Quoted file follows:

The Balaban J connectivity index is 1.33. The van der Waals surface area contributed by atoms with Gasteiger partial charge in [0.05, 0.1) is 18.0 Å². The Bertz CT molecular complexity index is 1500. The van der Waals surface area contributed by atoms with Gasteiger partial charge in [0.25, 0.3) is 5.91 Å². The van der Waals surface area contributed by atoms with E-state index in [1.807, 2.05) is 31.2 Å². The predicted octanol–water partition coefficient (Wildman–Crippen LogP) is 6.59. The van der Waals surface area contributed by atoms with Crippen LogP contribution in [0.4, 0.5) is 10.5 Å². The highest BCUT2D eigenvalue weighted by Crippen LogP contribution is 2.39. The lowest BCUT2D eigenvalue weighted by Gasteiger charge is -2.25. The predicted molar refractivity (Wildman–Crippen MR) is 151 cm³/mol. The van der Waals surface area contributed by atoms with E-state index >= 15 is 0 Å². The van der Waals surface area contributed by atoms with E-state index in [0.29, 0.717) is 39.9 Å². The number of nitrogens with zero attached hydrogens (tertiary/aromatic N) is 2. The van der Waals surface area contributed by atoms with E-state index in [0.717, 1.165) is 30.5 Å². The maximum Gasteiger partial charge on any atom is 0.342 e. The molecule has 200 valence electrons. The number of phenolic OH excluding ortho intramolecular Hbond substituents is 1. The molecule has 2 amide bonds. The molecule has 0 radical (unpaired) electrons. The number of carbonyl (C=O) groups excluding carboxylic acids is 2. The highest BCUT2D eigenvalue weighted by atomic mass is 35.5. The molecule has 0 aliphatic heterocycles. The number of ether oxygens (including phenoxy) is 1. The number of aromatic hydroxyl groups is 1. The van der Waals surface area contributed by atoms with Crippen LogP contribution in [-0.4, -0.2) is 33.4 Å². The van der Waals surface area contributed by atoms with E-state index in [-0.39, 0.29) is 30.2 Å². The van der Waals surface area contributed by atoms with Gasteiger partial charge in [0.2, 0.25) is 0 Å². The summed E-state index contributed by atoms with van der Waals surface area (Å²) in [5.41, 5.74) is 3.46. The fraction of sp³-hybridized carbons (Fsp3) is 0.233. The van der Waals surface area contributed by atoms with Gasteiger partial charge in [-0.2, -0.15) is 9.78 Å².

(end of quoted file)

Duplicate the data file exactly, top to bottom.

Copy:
The Balaban J connectivity index is 1.33. The van der Waals surface area contributed by atoms with Gasteiger partial charge in [0.05, 0.1) is 18.0 Å². The Bertz CT molecular complexity index is 1500. The van der Waals surface area contributed by atoms with Gasteiger partial charge in [0.25, 0.3) is 5.91 Å². The van der Waals surface area contributed by atoms with E-state index in [1.807, 2.05) is 31.2 Å². The predicted octanol–water partition coefficient (Wildman–Crippen LogP) is 6.59. The van der Waals surface area contributed by atoms with Crippen LogP contribution in [0.4, 0.5) is 10.5 Å². The highest BCUT2D eigenvalue weighted by Crippen LogP contribution is 2.39. The lowest BCUT2D eigenvalue weighted by Gasteiger charge is -2.25. The predicted molar refractivity (Wildman–Crippen MR) is 151 cm³/mol. The van der Waals surface area contributed by atoms with E-state index >= 15 is 0 Å². The van der Waals surface area contributed by atoms with E-state index in [0.29, 0.717) is 39.9 Å². The number of nitrogens with zero attached hydrogens (tertiary/aromatic N) is 2. The van der Waals surface area contributed by atoms with E-state index in [0.717, 1.165) is 30.5 Å². The maximum Gasteiger partial charge on any atom is 0.342 e. The molecule has 200 valence electrons. The number of phenolic OH excluding ortho intramolecular Hbond substituents is 1. The molecule has 2 amide bonds. The molecule has 0 radical (unpaired) electrons. The number of carbonyl (C=O) groups excluding carboxylic acids is 2. The highest BCUT2D eigenvalue weighted by atomic mass is 35.5. The molecule has 0 aliphatic heterocycles. The number of ether oxygens (including phenoxy) is 1. The number of aromatic hydroxyl groups is 1. The van der Waals surface area contributed by atoms with Crippen LogP contribution in [-0.4, -0.2) is 33.4 Å². The van der Waals surface area contributed by atoms with E-state index in [-0.39, 0.29) is 30.2 Å². The van der Waals surface area contributed by atoms with Gasteiger partial charge in [0.2, 0.25) is 0 Å². The summed E-state index contributed by atoms with van der Waals surface area (Å²) in [5.41, 5.74) is 3.46. The fraction of sp³-hybridized carbons (Fsp3) is 0.233. The van der Waals surface area contributed by atoms with Gasteiger partial charge in [-0.2, -0.15) is 9.78 Å².